A special screening of the 60-minute award-winning documentary The Art of Un-War directed by Maria Niro. The film chronicles the life and work of artist and educator, Krzysztof Wodiczko, focusing on major themes in Wodiczko’s oeuvre such as war, trauma, and displacement. (https://un-war.com/)
Please join us for a 5pm reception at the GC’s Segal Theater!
Following the screening, there will be a special discussion with Krzysztof Wodiczko, director Maria Niro, curator Micaela Martegani, and artist and writer Gregory Sholette.
Please RSVP for the event. Thank you!
Krzysztof Wodiczko combines media, design, and technology to create large-scale projections on monuments and institutional facades, which explore the relationships between communities, history, and public space. Wodiczko is also known for interactive instruments and vehicles that empower marginalized individuals and communities and give light to societal injustices. He is former director of the Interrogative Design Group at MIT, and Emeritus Professor in Residence at the Graduate School of Design at Harvard University. A recipient of the Hiroshima Art Prize in 1998 “for his contribution as an international artist to world peace,” Since 1985 he held many major retrospectives at such institutions as the MIT List Visual Arts Center, Boston, Walker Art Center, Minneapolis; Museum Sztuki, Lodz; Fundacio Tapies, Barcelona; Wadsworth Athenaeum, Hartford CT; La Jolla Museum of Contemporary Art, San Diego; Contemporary Art Center, Warsaw; the Zacheta National Gallery of Art, Warsaw, DOX Contemporary Art Center, Prague, Muzeum Sztuki Lodz, Poland ( 2015) and in FACT Foundation for Art Culture and Technology in Liverpool (2016).
Maria Niro is a New York City-based artist, filmmaker, and a member of New Day Films – a filmmaker owned and run distribution company providing social issue documentaries to educators since 1971. Her work includes long-form documentaries and experimental Shorts. Niro’s films have screened and exhibited in galleries, museums, and theaters worldwide including the Teatro San Carlo in Naples Italy at Artecinema Festival, National Gallery of Art in DC, Harvard Art Museums, Whitechapel Gallery, Microscope Gallery, Queens Museum, Lincoln Center for the Performing Arts, Anthology Film Archives, Exit Art Gallery, and many others.
Micaela Martegani is an art historian, teacher, curator, and producer. In 2004, Martegani founded the nonprofit organization More Art as a way to make contemporary art more accessible to the general public and render it a tool for connection and empathy in fractured communities. Since then, she has acted as Executive Director and Chief Curator for the organization, curating over 60 community-based and socially-engaged art projects with both established and mid-career artists, including Krzysztof Wodiczko, Shimon Attie, Mary Mattingly, Andres Serrano, Joan Jonas, Kimsooja, Xaviera Simmons, Pablo Helguera, Sari Carel, Mary Mattongly, and Fred Wilson. She earned undergraduate and graduate degrees in Art History at the Università Cattolica of Milan, Italy, and New York University, respectively, worked as a consultant to contemporary art galleries and collectors, published in art magazines and catalogs and lectured extensively. She is Adjunct Professor at the School of Visual Arts in New York.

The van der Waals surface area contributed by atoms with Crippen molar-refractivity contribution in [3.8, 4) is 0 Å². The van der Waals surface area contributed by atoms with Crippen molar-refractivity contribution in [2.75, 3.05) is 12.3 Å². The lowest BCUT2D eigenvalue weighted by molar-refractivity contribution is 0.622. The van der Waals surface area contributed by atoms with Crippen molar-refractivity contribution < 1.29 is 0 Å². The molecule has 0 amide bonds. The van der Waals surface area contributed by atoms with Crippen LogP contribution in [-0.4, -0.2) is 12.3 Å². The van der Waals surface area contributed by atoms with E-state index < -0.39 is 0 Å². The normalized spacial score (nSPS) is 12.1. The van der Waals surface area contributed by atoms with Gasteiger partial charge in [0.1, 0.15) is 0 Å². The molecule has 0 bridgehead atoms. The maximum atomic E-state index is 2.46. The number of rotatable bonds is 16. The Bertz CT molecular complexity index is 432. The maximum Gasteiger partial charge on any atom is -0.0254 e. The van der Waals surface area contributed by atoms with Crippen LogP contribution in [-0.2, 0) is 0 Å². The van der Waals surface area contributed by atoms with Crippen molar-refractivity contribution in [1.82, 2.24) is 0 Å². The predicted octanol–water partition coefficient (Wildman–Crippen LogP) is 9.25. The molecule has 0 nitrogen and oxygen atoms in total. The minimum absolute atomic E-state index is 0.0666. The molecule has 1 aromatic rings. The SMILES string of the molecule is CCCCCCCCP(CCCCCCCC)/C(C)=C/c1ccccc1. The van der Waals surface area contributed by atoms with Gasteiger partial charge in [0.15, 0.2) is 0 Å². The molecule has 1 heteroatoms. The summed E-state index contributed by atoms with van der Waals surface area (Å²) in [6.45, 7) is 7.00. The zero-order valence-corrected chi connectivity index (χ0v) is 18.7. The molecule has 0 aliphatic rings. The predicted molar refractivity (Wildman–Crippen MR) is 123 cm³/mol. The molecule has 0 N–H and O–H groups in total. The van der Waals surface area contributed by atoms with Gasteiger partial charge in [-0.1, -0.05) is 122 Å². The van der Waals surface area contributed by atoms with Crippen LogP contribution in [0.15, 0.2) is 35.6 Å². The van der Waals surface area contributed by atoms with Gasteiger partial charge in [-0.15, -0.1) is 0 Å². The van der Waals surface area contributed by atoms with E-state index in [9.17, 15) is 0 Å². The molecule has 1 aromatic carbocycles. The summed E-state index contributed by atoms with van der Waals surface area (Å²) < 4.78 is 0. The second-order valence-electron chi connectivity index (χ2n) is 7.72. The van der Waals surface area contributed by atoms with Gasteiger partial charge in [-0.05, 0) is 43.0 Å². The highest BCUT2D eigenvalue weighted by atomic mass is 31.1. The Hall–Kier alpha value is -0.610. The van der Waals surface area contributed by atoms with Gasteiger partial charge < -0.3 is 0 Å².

Gregory Sholette is a New York-based artist, writer, activist and curator of Imaginary Archive: a peripatetic collection of documents speculating on a past whose future never arrived. His art and research theorize and document issues of collective cultural labor, activist art, and counter-historical representation. Sholette received his PhD from the University of Amsterdam, the Netherlands in 2017, and is a graduate of the Whitney Independent Study Program in Critical Theory (1996); UC San Diego Visual Art Program (MFA: 1995). He is also co-founder of several art collectives including Political Art Documentation/Distribution (1980-1988); REPOhistory (1989-2000); and Gulf Labor Coalition (2010 ongoing), and author of Delirium and Resistance: Activist Art and the Crisis of Capitalism (2017); Dark Matter: Art and Politics in the Age of Enterprise Culture (2011); Art As Social Action (with Chloë Bass: 2018), and The Artist as Activist from Lund Humphries (2021). Along with his colleague Chloë Bass, Sholette co-directs Social Practice CUNY (SPCUNY), a new, Andrew W. Mellon Foundation-funded art and social justice initiative.
Visitors to the Graduate Center must provide proof that they are fully vaccinated against COVID-19 or have had a negative COVID-19 molecular (PCR) test performed no more than seven days prior to the visit. Faculty, staff, and students with verified proof of vaccination will use the CUNY Access Pass in Cleared4 to enter the Graduate Center. Please follow the steps outlined in the Building Entry Policy.
The event is supported by Social Practice Queens, Galerie Lelong, Polish Cultural Institute, New York, and the CUNY Central Office of Veteran Affairs. The Art of Un-War was made possible with additional funding by the New York State Council on the Arts with the support of Governor Andrew M. Cuomo and the New York State Legislature, Galerie Lelong, Museum of Modern Contemporary Art (Seoul S. Korea), Puffin Foundation, The Polish Cultural Institute of NY, private donations and by the individuals who’ve contributed to the crowdfunding campaign for the film.